6 Unbelievable Uses of Honey In the Garden

Sherin Woods is a California-based DIY enthusiast and garden design aficionado. With a background in Environmental Science, she combines creativity and sustainability in all her projects. A Pinterest favorite, Sherin is committed to eco-friendly solutions and has contributed to various home and garden publications. Her areas of expertise include DIY project planning, sustainable garden design, and content creation.
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There must be a jar of honey in your home? Why don’t you use it in your garden? How? Well, here’s a list of 6 Uses of Honey in the Garden!

Honey is known for its culinary and medicinal benefits from thousands of years. But did you know there are ways to use honey in the garden? The antibacterial and antifungal properties make it an excellent rooting hormone, you can create a fertilizer with it to feed your plants and a lot more. Find out 6 never-known “Uses of Honey in Garden” in this article.

6 Unbelievable "Uses of Honey in Garden"

1. Honey Water Fertilizer

To make this honey water fertilizer, mix one or two tablespoons full of honey in two liters of water. Whisk the solution well and apply it just the way you water plants. If you’re dealing with potted plants, pour it until water starts to seep out from the bottom. Apply it once in every two weeks.

This honey water fertilizer will mainly benefit the flowering and fruiting plants and annuals. Its application helps in raising the Brix Level, which means more flavorful and sweeter fruits.

Caveat: If you’re dealing with ants in your garden, avoid this honey water solution as it might encourage them.

Also ReadApple Cider Vinegar Uses in Garden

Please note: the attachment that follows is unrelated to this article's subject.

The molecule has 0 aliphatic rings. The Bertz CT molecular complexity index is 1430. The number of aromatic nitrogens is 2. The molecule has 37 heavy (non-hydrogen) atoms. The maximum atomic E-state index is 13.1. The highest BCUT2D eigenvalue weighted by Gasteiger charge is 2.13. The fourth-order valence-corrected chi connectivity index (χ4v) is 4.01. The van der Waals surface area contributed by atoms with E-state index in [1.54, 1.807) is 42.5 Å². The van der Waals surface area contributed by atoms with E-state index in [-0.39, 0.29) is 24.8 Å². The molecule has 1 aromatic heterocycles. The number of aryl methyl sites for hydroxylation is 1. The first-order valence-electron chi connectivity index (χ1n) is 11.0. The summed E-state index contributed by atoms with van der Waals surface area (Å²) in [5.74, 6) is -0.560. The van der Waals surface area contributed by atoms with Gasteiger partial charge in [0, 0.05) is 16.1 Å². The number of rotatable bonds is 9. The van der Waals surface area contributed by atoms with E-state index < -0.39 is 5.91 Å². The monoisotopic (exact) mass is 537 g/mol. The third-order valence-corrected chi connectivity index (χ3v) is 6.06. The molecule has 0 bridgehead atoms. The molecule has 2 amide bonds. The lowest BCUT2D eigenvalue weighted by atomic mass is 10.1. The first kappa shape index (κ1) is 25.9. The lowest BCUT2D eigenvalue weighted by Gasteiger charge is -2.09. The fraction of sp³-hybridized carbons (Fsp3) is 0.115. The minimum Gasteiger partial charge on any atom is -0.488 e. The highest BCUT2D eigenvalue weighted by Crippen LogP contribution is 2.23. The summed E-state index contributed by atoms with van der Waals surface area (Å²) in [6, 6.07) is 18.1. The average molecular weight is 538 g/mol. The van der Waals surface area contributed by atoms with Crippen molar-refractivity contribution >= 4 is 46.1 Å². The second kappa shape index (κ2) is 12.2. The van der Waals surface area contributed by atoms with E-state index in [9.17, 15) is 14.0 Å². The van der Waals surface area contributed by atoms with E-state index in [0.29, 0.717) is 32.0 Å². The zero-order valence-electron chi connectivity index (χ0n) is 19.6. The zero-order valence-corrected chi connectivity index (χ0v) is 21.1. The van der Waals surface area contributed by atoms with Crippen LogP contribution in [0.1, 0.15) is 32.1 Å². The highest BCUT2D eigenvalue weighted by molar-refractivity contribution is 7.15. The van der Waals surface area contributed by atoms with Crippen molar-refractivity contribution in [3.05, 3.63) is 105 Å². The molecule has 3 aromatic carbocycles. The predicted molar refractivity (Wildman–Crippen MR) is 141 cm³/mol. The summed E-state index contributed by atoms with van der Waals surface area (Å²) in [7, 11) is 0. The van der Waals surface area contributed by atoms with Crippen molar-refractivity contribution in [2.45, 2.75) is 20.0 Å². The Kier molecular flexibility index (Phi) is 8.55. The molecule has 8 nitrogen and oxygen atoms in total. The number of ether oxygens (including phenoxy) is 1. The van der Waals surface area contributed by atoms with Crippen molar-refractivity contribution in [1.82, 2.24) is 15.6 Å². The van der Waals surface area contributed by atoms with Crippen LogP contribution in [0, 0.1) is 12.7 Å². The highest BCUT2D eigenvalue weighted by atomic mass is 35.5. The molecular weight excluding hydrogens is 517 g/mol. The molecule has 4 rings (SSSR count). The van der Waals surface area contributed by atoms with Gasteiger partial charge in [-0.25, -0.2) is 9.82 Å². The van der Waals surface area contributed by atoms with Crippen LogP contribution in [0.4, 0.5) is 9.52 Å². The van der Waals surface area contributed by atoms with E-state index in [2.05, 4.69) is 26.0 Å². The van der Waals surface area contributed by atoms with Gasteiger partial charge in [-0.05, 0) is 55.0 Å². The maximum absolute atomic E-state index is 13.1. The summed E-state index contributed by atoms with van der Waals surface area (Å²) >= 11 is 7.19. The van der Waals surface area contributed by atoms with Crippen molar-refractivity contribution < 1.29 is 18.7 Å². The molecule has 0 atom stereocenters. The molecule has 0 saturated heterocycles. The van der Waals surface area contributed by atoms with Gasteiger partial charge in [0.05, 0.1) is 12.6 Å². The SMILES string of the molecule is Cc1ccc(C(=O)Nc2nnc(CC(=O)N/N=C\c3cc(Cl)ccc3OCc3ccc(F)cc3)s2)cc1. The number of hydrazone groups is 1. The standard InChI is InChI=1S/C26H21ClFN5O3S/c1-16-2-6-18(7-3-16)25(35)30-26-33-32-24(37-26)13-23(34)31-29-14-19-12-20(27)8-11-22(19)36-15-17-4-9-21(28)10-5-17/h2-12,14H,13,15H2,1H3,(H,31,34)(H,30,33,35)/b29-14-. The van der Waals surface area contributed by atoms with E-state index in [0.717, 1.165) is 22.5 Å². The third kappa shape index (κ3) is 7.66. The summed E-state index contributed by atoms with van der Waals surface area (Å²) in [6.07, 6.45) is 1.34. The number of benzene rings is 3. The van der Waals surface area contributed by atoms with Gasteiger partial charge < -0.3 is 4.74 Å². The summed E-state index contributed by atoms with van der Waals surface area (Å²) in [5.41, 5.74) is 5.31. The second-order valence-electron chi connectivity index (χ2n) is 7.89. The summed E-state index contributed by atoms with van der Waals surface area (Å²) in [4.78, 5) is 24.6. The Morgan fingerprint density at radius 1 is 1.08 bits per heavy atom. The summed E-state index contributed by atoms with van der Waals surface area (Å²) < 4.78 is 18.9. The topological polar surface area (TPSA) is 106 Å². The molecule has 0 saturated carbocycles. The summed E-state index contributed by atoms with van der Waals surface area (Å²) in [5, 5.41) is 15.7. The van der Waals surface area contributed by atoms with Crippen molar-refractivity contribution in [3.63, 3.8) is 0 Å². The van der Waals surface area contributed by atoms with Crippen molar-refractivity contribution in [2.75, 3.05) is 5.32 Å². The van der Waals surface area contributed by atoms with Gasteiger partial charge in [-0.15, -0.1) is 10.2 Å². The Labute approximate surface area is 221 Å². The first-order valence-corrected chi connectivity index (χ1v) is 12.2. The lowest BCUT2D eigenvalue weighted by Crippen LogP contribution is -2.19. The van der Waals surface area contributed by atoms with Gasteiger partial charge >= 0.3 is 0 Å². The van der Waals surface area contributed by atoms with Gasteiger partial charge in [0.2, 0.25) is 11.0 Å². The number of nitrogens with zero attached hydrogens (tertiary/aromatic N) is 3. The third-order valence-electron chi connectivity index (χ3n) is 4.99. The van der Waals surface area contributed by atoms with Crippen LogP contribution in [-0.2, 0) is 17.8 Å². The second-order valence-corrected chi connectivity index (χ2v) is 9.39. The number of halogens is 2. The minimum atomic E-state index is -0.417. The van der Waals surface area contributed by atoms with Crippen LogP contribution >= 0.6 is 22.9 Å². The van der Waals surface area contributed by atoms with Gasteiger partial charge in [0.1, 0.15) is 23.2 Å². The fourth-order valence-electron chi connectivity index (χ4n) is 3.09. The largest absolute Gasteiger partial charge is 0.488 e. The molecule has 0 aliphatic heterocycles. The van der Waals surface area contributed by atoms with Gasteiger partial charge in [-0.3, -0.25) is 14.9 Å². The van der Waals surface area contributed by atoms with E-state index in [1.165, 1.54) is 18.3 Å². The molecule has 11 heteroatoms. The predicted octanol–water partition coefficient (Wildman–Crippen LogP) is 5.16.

2. Honey Fruit Flies Trap

Fruit flies are nasty little pests we all want to avoid. You can make a fruit fly trap to keep them in check. For this, get a rotting fruit, honey, and apple cider vinegar.

Put all these ingredients in a jar and pour some more apple cider vinegar on the top. Cover the top with cellophane and wrap it with a rubber band. Make plenty of holes on it using a toothpick. Keep this fruit fly trap on a strategic spot to lure them.

Also Read: 8 Ways to Use Sugar in the Garden

3. Honey Rooting Hormone

Growing plants from cuttings? Increase your success rate by using rooting hormone before planting. If you don’t have a commercial one, use Honey. This is one of the best uses of honey in the garden because it supports root growth. The famous antibacterial and antifungal properties in honey save the cuttings from rot and infection and provide a safe environment for growing roots.

Mix 2 tablespoons of honey in 2 cups of boiled water and let it cool. Dip the cuttings in this solution and plant them. The cuttings will root in 1 to 3 weeks.

4. Honey Foliar Spray

There must be a jar of honey in your home? Why don't you use it in your garden? How? Well, here's a list of 6 Uses of Honey in the Garden!

Honey is the source of many essential plant elements like Iron, Calcium, Magnesium, Zinc, Phosphorus, and Potassium. You can use it to feed your plants in garden and container. If you’re applying the honey water fertilizer above, DIY this homemade foliar spray for your plants.

For this, add 2 tablespoons of honey in a gallon of water. Mix it well before transferring into a spray bottle. Mist this foliar fertilizer on the foliage of your unhealthy plants after every week or two.

Also ReadUsing Honey As Rooting Hormone

5. Honey Slug Trap

Large holes in stems, foliage, fruit, and even bulbs is an indication of slug infestation and here’re a quick way to get rid of them–Honey Slug Trap. Set a trap for slugs by making the solution of honey and yeast by boiling it in some water. Transfer this in a container or bowl. Bury this container to the ground level so that slugs can fall into it easily.

A Few Tips:

  • Your container must be deep enough so that slugs couldn’t come out.
  • Get rid of the slugs that fell into your trap and refill it every 2-3 days.

Also Read: Tips to Remove Slugs from the Garden

6. Honey Ant Killer

If ants are causing troubles in your garden. This honey ant killer is enough to poison the entire colony of ants in a short time.

The main toxic ingredient in this is Borax, add 1/2 teaspoon of it in 2 tablespoons each of honey and peanut butter. Identify a good location to place this bait. Also, check out 29 more ways to get rid of ants here.

Also Read: Ways to Use Borax in the Garden


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